This charming, clever and very entertaining adaptation of Rudyard Kipling’s beloved fables from The Jungle Book is an absolute must for the school holidays. Fast-paced, it holds its young audience’s attention from start to finish, the songs are clever and catchy and a superb cast provides some very funny stage action as well as meaningful moments.
In late March an ensemble comprising experienced actors alongside tenants of the Waterloo housing community staged an original play entitled Turning Towers.
A sell-out season of the Pultizer Prize-winning musical South Pacific was staged by Newtown High School of the Performing Arts in late March.
Is an unexamined life worth living? Clearly, Edith Campbell Berry (a vivacious Sonia Todd), the central character of Alana Valentine’s adaption of Frank Moorhouse’s novel, Cold Light, does not think so. Her summation of her own 70 years of existence is that she gave everything to participate but briefly in the making of the historical moment but she “bungled her inner life”.
The frequently performed Under Milk Wood described by its author as “a play for voices” was originally intended to be a radio play. It is, perhaps, better heard than seen but its enchanting mix of poetry, poignancy and sly comedy makes it an attractive choice for small theatres. Overall, Ylaria’s Rogers’s production is well balanced allowing the sly jokes and sexual innuendo to have their place but at the same time keeping a sense of the strange wonder at the universal ironies of human existence.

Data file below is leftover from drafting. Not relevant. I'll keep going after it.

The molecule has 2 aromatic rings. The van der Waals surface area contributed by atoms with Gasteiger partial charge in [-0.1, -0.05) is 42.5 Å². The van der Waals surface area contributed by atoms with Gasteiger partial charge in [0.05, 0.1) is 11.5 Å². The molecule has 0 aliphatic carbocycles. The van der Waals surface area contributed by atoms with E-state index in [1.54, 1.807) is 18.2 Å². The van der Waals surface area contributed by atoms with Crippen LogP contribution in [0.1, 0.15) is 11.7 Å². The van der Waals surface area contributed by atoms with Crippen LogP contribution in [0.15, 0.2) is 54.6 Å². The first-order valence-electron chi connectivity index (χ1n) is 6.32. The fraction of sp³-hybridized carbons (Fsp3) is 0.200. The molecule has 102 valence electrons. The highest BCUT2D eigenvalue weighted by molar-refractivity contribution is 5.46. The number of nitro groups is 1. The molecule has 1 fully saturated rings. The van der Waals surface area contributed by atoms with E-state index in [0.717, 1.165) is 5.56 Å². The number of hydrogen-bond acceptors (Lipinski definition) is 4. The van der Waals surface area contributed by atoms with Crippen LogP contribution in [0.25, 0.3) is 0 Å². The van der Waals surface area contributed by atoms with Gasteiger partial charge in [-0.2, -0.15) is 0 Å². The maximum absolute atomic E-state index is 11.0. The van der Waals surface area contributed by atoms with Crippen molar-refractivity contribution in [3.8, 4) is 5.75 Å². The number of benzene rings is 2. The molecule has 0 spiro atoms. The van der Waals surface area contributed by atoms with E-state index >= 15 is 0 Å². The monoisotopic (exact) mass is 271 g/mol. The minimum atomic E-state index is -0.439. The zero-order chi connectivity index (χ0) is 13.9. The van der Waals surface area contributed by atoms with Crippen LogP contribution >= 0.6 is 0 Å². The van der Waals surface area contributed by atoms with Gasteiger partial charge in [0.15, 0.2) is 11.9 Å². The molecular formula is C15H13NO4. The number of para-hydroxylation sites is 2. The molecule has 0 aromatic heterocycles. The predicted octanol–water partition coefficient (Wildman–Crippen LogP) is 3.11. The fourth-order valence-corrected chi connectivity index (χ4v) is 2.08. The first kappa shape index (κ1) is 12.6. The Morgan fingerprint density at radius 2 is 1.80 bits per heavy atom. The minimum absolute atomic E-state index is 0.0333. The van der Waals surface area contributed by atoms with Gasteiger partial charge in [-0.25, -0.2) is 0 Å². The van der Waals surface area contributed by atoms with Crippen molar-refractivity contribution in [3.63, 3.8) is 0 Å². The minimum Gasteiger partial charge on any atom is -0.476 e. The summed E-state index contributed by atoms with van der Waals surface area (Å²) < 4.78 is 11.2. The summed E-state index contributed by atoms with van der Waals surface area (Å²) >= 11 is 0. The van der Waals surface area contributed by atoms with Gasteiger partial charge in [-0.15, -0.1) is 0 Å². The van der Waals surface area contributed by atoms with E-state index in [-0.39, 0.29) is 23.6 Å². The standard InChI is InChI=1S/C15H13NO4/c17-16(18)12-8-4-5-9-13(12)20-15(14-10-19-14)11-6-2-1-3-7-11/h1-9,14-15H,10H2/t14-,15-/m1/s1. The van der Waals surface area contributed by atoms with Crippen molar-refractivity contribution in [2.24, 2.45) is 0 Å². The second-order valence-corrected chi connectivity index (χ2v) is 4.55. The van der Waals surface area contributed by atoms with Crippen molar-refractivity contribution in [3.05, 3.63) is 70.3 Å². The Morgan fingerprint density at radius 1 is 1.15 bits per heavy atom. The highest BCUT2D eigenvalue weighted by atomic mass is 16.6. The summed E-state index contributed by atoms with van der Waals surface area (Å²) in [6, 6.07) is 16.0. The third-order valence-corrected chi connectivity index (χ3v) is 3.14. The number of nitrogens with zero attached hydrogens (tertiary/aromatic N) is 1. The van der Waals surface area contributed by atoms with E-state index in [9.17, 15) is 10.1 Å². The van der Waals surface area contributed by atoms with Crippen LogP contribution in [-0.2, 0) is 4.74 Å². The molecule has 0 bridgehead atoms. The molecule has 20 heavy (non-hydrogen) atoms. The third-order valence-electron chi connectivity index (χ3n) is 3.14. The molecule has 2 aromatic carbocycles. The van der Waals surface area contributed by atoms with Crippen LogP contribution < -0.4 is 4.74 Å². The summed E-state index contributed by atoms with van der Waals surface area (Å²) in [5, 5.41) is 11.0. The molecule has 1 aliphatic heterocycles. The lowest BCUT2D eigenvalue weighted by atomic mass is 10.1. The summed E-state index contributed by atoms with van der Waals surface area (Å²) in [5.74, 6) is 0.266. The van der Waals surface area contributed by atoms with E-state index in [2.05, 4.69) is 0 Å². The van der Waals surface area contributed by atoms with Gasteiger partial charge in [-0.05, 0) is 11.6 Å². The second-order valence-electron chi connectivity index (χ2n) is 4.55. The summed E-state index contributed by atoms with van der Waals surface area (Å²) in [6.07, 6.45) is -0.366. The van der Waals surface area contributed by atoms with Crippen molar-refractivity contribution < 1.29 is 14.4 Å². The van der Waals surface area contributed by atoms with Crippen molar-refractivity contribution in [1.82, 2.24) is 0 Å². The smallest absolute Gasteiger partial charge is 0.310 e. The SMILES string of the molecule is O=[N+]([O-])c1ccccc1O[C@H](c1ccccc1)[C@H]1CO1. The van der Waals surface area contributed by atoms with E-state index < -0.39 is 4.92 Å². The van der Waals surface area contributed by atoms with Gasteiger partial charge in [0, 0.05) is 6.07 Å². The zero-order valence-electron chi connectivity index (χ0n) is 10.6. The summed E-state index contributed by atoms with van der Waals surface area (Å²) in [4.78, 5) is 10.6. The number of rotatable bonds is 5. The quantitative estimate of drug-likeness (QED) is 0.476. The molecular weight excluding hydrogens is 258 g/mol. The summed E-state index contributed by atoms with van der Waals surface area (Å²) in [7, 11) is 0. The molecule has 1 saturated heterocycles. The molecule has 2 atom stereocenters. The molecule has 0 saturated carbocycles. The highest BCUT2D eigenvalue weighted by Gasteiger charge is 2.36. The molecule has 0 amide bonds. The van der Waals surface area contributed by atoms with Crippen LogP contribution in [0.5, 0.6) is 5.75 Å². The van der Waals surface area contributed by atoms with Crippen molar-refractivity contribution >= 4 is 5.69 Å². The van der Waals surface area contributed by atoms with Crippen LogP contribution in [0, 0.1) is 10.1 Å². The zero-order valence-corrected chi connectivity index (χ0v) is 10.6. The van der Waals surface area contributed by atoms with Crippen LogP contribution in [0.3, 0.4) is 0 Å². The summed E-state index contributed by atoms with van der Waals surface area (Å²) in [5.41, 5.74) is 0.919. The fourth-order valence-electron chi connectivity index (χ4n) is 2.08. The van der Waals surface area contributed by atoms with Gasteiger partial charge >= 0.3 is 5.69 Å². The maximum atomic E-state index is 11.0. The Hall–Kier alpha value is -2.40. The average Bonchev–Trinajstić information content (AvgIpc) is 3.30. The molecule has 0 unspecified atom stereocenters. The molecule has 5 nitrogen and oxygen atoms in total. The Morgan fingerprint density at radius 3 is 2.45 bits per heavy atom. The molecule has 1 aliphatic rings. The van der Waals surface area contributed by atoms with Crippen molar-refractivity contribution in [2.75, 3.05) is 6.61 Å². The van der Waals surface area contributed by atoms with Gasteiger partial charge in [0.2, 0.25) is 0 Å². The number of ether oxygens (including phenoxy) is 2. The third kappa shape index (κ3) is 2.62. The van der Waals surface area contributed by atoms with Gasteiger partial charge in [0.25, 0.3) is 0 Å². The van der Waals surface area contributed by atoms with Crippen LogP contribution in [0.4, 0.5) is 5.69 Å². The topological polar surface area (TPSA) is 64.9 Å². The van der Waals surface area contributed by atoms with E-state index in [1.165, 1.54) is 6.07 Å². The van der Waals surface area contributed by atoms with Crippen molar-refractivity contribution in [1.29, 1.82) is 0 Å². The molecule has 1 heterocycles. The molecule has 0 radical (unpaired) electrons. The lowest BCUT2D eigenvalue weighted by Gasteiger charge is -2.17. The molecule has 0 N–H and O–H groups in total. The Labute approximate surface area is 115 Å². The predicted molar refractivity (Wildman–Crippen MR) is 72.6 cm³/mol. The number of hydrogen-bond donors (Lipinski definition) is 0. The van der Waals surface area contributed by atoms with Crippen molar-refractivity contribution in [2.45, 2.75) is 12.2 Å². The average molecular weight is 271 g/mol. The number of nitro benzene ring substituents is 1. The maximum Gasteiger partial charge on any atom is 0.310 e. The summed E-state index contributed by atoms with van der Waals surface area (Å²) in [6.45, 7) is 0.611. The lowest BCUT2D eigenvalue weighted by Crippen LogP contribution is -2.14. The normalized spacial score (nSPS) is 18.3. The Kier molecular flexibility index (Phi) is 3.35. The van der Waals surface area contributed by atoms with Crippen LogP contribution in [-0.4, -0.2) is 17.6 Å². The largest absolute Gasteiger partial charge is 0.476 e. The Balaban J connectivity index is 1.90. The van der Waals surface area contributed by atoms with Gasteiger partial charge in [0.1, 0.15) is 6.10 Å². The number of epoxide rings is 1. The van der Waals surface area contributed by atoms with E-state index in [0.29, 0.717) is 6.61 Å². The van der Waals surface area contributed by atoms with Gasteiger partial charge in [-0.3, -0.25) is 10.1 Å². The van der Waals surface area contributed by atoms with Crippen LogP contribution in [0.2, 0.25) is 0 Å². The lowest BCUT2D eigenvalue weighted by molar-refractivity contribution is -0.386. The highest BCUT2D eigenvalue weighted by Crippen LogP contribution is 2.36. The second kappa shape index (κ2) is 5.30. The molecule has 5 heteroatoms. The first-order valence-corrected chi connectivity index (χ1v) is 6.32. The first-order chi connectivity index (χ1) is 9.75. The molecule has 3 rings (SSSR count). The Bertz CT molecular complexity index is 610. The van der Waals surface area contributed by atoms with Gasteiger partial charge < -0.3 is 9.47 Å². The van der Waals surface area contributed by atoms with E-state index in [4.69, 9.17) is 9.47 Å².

Initially O’Keeffe, effectively interacting with back projection, introduces us to her family, siblings, parents and legendary Nan through a funny and affectionate home video made at her younger…
The Mystery of Love and Sex is one of three plays by Bathsheba Doran referred to collectively as ‘The Marriage Plays’ exploring the ways in which socio-economic and cultural factors play into love and friendship. It is indeed a mystery that, given the complexities of our own nature and the complications of navigating cultural assumptions, we manage to have relatively enduring relationships at all.
At the close of Kate O’Keeffe’s Losing You (Twice) the audience seemed almost unable to encompass the terrible irony of the O’Keeffe family’s story. Horror at the relentless way in which events are resolved and pity for the suffering of the individuals involved give this story about an ordinary family from Geelong a classically tragic dimension.
Sixteen-year-old Indigenous Jasper Jones (Guy Simon) is a scapegoat for the town of Corrigan whose parental population are content to blame him for all their children’s wrongdoings.
In turns desperately sand, side-spittingly funny or warmly compassionate.